Tallisha Harden is a member of the elite top 40 squad for the upcoming NRL Women's Premiership and one of nine players representing the indigenous community.
But outside of her life in rugby league, she plays a far greater role.
Harden is a speech pathologist at the Institute for Urban Indigenous Health on the Gold Coast and dedicates her time supporting Aboriginal and Torres Strait Islander people of all ages who may have difficulties with their communication skills due to a range of various circumstances.
Research suggests indigenous children are at a higher risk to suffer from middle ear infections at a severer or more frequent rate. In return this can cause a flow-on effect and impact their speech ability later on in life, in a worse-case scenario.
"So if a little one has a lot of ear infections, they may not be able to hear properly which might end up in their speech or with language difficulties," Harden tells NRL.com.
"This is because the ears have difficulty draining and other minor factors."
Harden completed her bachelor's degree in speech-language in 2016 while on the road back from a broken ankle.
The former women's Indigenous All-stars captain admitted there were times she felt like giving the game up altogether to focus on her career after injuries and personal setbacks.
"I get to meet so many amazing Aboriginal and Torres Strait Islander people each day, " Harden said of her work being the ultimate reward.
"Everyone is on their own unique journey and I'm so glad I get to be a part of that, even if only for a small amount of time.
"We spend a lot of time getting to know our families and work together to come up with goals that are meaningful and functional for them."
Harden credits her own upbringing in a "blended" family that helped get her back on track mentally and playing rugby league again.
Her father is Torres Strait Islander while her grandmother is Aboriginal, and she grew up in a community that respected indigenous cultures and traditions.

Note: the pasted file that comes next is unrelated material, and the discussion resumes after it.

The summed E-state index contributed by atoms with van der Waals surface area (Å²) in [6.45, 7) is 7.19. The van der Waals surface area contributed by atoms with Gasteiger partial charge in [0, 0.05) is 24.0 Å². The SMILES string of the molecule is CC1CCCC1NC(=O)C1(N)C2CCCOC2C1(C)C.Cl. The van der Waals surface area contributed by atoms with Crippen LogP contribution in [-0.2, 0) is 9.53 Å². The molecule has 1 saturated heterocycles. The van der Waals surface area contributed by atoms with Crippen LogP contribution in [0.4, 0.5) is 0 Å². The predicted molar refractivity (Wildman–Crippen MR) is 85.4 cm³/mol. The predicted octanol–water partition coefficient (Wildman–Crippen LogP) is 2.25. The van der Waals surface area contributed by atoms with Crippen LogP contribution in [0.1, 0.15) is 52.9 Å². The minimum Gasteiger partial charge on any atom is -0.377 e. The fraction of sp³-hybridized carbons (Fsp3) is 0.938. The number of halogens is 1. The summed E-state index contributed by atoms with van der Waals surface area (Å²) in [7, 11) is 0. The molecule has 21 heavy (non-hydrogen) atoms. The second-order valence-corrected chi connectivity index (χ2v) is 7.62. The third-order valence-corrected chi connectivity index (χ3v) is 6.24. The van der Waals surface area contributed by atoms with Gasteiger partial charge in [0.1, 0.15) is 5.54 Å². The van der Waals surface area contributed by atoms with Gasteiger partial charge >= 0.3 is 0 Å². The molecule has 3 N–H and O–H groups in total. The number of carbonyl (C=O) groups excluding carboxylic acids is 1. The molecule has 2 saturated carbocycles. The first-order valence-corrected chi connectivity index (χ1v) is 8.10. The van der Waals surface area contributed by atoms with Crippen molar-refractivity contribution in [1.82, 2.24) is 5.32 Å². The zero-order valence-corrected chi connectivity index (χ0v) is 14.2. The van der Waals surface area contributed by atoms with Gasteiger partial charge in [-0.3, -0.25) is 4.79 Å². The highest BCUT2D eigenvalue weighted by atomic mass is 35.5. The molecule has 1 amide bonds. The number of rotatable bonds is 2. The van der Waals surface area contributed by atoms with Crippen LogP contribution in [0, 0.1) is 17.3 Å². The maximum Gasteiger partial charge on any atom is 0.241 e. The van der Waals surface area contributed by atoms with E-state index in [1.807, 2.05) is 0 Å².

"I'm pretty lucky to have a mix," she said.
"For a small group of people we try and pack a punch. There is a big part rugby league plays in Aboriginal and Torres Strait Islander lives. I think it's a game that we all love, it's inclusive and everyone can feel a part of.
"There are so many men and women who are in the game from the elite level to grassroots. Seeing how much the clubs support the round and non-indigenous brothers and sisters support it.
"That's one thing about the indigenous and Torres Strait Islander community, they want to see their mob succeed whether they're a woman, man, young fella or girl.
"We have that responsibility to create change for young boys and girls so in 20 years time we've got sons or daughters, brothers, sisters, nieces and nephews to play.
"I think it's awesome we've got so much acceptance in the game."
The 25-year-old has spent two seasons in the wilderness to regain her confidence at club level in Queensland.
With her health and her form both back on track, Harden is ready to return to the elite arena after being included in the women's top 40 squad in March.
"I didn't expect to get invited to the top 60 camp that was held, but was keen to give it a go and work my way back into the squad and be in the mix for teams," she said.
"When I came back it was a massive evolution. The game has become so much quicker, with all the education around welfare and how to take care of your body with sport science – girls are coming through stronger and agile.
"I just want to try and keep my spot. With the way women's footy is going there is an entire new 40 trying to take your position."